Touchscreen systems today
Touchscreen systems today have become a crucial element in the features list of most modern cars. Call it if you will entertainment, or just a way to make a cleaner appearance on the dashboard. But there is no going away from the fact these systems are, today, an integral part of the interior design of a car.
There was a time when these OEM based systems were a forte of cars over the Rs 25 lakhs price bracket, thus making them an object of aspiration for those with smaller pockets. However, today you can have an infotainment system that controls a variety of functions across the vehicle in cars that costs as little as Rs 4.3 lakhs. An ‘upgrade’ to an aftermarket head unit suddenly doesn’t really seem like one. Plus, there’s the small matter of retaining the warranty of your car.
So we’ve taken some of the best touchscreen infotainment systems from a variety of manufacturers who produce cars under the Rs 10 lakhs bracket and compared them, so that you, the consumer, need not go around touching strange screens a lot of times. In this list, we’ve left out the Tata system that’s being offered in the Tigor and Tiago NRG as its screen which, at 5.0-inches, is too small to be competitive. We did use this system in our Tigor long term car and you can read about that here.
How did we do this?
We’ve used a 100 point scoring system and picked up 4 parameters with 25 points going to each of the parameters. The points across all 4 criteria have been divided on a 48-52 basis with the former being awarded on the basis of what is provided by the manufacturer while 52 points are subjective and have been awarded based on the discretion of the tester.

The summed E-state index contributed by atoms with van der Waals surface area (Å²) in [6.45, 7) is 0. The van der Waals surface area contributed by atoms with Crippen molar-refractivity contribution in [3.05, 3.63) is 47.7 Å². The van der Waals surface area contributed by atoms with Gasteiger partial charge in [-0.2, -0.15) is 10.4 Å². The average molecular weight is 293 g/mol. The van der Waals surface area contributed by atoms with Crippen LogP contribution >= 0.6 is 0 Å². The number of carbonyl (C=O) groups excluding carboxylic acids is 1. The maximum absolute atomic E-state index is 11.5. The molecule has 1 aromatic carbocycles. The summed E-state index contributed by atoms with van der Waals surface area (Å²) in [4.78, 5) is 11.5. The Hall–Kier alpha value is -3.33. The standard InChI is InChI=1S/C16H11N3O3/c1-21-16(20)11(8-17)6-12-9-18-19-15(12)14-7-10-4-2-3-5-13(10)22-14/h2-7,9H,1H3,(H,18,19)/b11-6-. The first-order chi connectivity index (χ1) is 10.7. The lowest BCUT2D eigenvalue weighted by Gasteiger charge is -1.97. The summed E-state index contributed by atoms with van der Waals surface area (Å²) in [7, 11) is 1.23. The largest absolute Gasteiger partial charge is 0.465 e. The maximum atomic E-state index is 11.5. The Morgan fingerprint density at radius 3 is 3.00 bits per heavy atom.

1. Screen size
In this section, we have looked at screen size, display quality and most importantly, visibility of the screen in direct sunlight.
The features section is the heaviest in terms of direct points and looks at elements like navigation, phone connectivity as well as media input options.
Whereas the features section relies heavily on direct points, the ergonomics sections is the most subjective as its entire test criteria is based on the discretion of the tester. Here we looked at items like angle and placement on dashboard, size of buttons as well as touch and feel.
This is the other subjective section and looks at elements like the graphics, ease of use as well as speed of the infotainment system.
The people you see in the photo above are our testing team, each with a varied opinion on the different facets of the testing process.
How did they fare?
Well, that’s what our next two stories will be about. In round one, we will tell you about the cars that came in 4th, 5th and 6th. And in our final story in this 3 part series, we will talk about our winners and who finally got to say touche (!) in this game of touch fencing.
Photos: Kapil Angane & Kaustubh Gandhi